“Newlands Corners is probably the easiest way to get over that ridge,” said Hawkins. ” But it’s still quite steep and there’s a good 500m that gets up to about 15 per cent. You will feel it.”

Owing to the bad weather, our ride skipped Leith Hill, instead fast-tracking to Box Hill, but the climb will be familiar to Surrey cyclists. Leith Hill is a staple of local club runs, races and, last year, the final stage of the Tour of Britain.

It’s by no means the steepest climb in the area, but one of the longest, at 1.3 miles at an average of 6.3 per cent, with long sections at a considerably more taxing gradient, and it will come with 55 miles in the legs, Box Hill to come and the final run-in back to the finish on The Mall.

“The middle stage around the Surrey Hills is pretty hard, even for guys like us they are tough climbs, so I’m sure there will be a lot of tired bodies on the way back in,” said Hawkins.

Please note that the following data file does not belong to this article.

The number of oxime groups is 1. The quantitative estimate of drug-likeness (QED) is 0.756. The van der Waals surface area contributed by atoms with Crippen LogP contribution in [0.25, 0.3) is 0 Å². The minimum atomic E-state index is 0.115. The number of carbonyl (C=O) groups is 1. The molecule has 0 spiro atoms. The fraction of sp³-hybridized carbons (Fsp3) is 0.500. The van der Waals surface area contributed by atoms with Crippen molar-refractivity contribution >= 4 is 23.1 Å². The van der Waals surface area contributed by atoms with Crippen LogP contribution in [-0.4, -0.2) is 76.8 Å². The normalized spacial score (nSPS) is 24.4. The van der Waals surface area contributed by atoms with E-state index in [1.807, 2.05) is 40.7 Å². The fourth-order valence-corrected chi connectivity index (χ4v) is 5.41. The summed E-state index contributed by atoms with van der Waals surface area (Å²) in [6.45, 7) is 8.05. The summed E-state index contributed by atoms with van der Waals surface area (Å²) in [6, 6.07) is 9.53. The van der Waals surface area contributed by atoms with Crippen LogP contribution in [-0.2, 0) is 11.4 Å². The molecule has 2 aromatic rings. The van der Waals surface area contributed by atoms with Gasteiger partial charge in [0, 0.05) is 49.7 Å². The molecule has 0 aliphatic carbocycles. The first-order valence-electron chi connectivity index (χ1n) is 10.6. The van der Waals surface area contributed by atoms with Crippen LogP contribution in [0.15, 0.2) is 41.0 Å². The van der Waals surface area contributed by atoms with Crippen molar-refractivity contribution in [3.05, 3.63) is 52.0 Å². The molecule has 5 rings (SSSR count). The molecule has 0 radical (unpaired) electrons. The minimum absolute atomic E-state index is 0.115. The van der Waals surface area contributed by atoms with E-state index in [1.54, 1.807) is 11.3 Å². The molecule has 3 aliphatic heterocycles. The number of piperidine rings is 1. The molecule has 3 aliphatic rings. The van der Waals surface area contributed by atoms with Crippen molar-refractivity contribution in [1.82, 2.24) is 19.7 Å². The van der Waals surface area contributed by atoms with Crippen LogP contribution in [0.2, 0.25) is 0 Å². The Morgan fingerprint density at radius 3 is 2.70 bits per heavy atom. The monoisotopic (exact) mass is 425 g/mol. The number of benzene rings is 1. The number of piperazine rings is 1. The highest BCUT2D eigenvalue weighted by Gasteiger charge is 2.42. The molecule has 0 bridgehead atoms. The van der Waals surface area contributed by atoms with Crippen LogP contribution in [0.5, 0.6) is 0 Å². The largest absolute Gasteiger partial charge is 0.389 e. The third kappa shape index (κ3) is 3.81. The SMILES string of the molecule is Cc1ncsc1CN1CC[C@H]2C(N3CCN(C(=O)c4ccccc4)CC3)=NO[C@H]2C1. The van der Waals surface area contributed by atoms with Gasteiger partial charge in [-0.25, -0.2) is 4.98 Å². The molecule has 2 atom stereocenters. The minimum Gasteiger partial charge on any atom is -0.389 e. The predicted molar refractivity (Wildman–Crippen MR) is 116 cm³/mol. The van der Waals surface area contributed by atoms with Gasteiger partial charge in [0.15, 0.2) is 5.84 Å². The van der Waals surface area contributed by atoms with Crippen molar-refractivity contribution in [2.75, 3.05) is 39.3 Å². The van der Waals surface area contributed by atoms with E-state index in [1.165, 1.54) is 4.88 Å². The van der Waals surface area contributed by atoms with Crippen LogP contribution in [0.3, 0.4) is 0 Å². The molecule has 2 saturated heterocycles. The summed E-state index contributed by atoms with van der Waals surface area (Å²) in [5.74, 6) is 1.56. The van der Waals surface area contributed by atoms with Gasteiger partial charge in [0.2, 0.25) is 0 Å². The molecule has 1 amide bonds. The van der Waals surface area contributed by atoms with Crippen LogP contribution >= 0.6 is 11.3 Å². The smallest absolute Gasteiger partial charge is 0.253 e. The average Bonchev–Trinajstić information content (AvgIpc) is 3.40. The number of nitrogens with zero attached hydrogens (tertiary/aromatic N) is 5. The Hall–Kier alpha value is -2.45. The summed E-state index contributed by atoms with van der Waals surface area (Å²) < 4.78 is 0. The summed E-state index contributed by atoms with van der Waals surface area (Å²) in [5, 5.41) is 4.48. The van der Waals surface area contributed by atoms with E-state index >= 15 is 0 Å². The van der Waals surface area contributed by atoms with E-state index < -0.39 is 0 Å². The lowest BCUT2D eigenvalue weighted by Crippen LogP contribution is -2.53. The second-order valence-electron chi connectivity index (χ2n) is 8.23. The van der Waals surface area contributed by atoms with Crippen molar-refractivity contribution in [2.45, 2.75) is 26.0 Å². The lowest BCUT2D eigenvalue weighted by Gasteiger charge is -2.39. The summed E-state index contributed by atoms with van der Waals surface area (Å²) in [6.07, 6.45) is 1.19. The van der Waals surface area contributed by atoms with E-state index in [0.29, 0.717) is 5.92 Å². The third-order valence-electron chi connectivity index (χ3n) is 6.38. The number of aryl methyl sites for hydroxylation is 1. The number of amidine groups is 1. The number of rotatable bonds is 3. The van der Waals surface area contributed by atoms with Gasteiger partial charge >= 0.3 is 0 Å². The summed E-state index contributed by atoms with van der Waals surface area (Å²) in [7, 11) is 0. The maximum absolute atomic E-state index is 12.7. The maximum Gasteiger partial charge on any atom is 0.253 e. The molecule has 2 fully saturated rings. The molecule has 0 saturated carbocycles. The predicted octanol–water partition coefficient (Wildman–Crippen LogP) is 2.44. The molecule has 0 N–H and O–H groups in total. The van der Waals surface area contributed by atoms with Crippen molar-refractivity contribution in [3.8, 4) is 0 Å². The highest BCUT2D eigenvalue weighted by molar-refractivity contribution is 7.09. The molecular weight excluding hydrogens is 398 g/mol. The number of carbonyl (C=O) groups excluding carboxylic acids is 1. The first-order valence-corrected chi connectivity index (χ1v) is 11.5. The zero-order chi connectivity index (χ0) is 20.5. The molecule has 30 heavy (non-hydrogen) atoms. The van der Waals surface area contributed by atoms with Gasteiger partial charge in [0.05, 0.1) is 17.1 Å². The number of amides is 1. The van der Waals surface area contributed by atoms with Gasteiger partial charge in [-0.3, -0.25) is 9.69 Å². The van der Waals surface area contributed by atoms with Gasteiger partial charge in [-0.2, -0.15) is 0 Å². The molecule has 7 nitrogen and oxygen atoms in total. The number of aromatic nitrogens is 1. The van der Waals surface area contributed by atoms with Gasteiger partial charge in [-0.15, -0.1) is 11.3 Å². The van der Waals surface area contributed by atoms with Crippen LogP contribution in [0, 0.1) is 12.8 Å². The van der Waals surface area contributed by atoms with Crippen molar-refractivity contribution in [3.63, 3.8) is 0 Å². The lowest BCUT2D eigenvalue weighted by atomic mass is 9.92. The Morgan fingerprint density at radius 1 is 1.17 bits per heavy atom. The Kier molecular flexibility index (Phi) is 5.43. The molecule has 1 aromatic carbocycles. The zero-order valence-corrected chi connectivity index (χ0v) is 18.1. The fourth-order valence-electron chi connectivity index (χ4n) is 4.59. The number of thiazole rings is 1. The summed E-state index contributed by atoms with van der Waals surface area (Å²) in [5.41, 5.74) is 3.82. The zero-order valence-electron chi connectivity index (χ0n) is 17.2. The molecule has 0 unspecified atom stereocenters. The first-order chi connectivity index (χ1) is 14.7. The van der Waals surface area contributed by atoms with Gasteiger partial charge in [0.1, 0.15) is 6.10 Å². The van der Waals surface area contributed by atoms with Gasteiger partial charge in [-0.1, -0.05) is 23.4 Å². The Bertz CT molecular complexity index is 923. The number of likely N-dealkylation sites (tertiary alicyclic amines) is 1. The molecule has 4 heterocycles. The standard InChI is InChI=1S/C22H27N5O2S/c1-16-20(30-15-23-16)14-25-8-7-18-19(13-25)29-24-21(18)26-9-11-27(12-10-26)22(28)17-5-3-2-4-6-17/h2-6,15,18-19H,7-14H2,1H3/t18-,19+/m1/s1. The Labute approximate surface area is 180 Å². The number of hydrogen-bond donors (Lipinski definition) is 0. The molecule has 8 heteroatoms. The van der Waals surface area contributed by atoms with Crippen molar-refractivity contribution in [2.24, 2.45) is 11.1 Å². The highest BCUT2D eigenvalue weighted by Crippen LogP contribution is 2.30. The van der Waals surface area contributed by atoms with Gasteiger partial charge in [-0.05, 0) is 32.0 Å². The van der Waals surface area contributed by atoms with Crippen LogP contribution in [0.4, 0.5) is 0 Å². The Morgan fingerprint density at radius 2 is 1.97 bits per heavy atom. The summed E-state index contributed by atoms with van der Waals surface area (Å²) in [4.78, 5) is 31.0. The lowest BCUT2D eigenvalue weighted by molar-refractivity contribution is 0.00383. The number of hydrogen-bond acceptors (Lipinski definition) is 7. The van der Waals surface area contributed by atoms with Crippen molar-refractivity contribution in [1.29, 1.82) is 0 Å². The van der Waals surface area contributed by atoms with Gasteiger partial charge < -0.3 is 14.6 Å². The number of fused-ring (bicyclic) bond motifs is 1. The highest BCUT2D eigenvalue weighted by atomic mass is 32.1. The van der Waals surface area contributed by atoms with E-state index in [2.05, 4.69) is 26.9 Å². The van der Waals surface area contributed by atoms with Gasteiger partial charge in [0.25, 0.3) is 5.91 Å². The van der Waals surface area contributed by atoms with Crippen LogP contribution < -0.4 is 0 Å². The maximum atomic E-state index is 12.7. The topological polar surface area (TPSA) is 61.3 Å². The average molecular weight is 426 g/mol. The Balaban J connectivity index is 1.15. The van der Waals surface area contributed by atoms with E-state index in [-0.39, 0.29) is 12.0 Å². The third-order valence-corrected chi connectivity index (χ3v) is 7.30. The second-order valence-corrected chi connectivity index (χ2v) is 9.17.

“The worst thing you can do on a climb like Leith Hill is to go too hard, too soon. It’s best to pace yourself on the bottom of the climb, then if you’ve got a bit left in the tank halfway up then you can push on a bit.

“But it’s also important to not only pace yourself for the climb in front of you, but for the rest of the climbs and the rest of the route.”

The route’s three main climbs come one after the other